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Re: attempting to boot gumstix kernel via QEMU

Hi Michael.

On Sun, Jan 10, 2010 at 11:45:29PM +0000, Michael Litchard wrote:
>  dd of=cflash.img bs=1k conv=notrunc
> if=/home/michael/Downloads/u-boot-connex-400-r1578.bin
> lucius# qemu-system-arm -M connex -m 289 -pflash cflash.img
> qemu: fatal: Trying to execute code outside RAM or ROM at 0x01000000

Works for me. I pretty much replicated your setup and got this :

$ ./arm-softmmu/qemu-system-arm -M connex -pflash flash -monitor null
-nographic -s -m 289
pxa2xx_clkpwr_write: CPU frequency change attempt

U-Boot 1.2.0 (Dec 21 2007 - 13:31:10) - 400 MHz - 1578M

*** Welcome to Gumstix ***

DRAM:  64 MB
pflash_write: Unimplemented flash cmd sequence (offset 0000000000000000,
wcycle 0x0 cmd 0x0 value 0x90)
Flash: 16 MB
Using default environment

pflash_write: Unimplemented flash cmd sequence (offset 0000000000000000,
wcycle 0x0 cmd 0x0 value 0x90)
Net:   SMC91C1111-0
Hit any key to stop autoboot:  0 

Note that I'm using a bleeding edge qemu build from top-of-tree. Are you
doing the same ?

> I can't find anything using google that specifically talks about using
> qemu on NetBSD to run an emulated gumstix. Guidance for my more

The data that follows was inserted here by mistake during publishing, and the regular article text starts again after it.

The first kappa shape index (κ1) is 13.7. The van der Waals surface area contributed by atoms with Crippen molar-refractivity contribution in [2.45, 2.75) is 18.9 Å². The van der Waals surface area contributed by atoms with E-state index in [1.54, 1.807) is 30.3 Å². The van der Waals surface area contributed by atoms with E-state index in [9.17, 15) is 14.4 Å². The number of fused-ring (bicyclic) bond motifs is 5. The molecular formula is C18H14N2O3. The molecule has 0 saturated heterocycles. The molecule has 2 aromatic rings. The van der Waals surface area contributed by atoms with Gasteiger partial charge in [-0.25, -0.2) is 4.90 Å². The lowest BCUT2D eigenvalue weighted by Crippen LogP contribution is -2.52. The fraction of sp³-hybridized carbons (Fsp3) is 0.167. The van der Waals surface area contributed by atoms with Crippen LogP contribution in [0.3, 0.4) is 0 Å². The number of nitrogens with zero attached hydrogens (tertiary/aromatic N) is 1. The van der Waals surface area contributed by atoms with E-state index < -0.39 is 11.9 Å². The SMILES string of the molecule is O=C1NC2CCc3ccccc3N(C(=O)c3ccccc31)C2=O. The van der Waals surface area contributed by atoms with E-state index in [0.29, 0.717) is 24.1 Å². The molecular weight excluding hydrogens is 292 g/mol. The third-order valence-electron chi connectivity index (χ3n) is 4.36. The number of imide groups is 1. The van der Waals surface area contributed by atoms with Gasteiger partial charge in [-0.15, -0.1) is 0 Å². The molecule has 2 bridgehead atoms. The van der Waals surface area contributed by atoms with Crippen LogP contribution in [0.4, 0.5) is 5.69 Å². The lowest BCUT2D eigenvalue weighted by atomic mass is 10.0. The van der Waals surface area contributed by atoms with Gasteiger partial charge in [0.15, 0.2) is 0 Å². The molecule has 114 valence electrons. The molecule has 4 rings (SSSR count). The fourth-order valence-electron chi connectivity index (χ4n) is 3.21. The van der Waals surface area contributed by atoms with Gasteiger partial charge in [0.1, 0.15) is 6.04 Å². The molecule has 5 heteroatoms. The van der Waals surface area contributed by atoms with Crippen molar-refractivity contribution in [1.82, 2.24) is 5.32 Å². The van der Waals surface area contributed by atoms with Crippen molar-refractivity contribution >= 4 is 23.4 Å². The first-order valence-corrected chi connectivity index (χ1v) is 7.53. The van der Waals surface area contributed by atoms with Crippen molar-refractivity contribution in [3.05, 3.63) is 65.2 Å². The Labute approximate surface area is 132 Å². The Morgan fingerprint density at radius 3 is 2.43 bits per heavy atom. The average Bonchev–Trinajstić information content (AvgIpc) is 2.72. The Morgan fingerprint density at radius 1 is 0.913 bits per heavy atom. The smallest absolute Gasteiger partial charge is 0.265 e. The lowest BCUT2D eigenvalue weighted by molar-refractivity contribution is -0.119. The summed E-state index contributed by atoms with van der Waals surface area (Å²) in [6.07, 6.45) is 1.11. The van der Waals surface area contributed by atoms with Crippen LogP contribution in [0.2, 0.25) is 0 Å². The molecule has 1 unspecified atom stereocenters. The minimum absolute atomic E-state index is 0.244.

> immediate goal,
> and perhaps my larger goal would be appreciated.

I've never tried using qemu with NetBSD but clearly qemu only really
does special initialisation for Linux AFAIK (for the system emulation,
that is) which includes ATAG list initialisation for ARM and a bit of
setup for secondary cores on an SMP emulation.

I suppose something similar could be done for NetBSD as well. Ideally
qemu should parse the NetBSD kernel ELF image header and take care of
loading the image before starting the emulation from the ELF entry
point. Interestingly, Qemu can only work with Linux zImages (and not
uncompressed vmlinux images) so there's definitely some customisation
needed IMHO.

For the moment, your approach is likely to be the least painful. Ensure
that the flash image that already contains u-boot also has the NetBSD
binary image (not ELF) at a 'safe' offset and then use u-boot to
relocate the binary to the addresses the NetBSD kernel expects to be run
from and then 'go' to that address.


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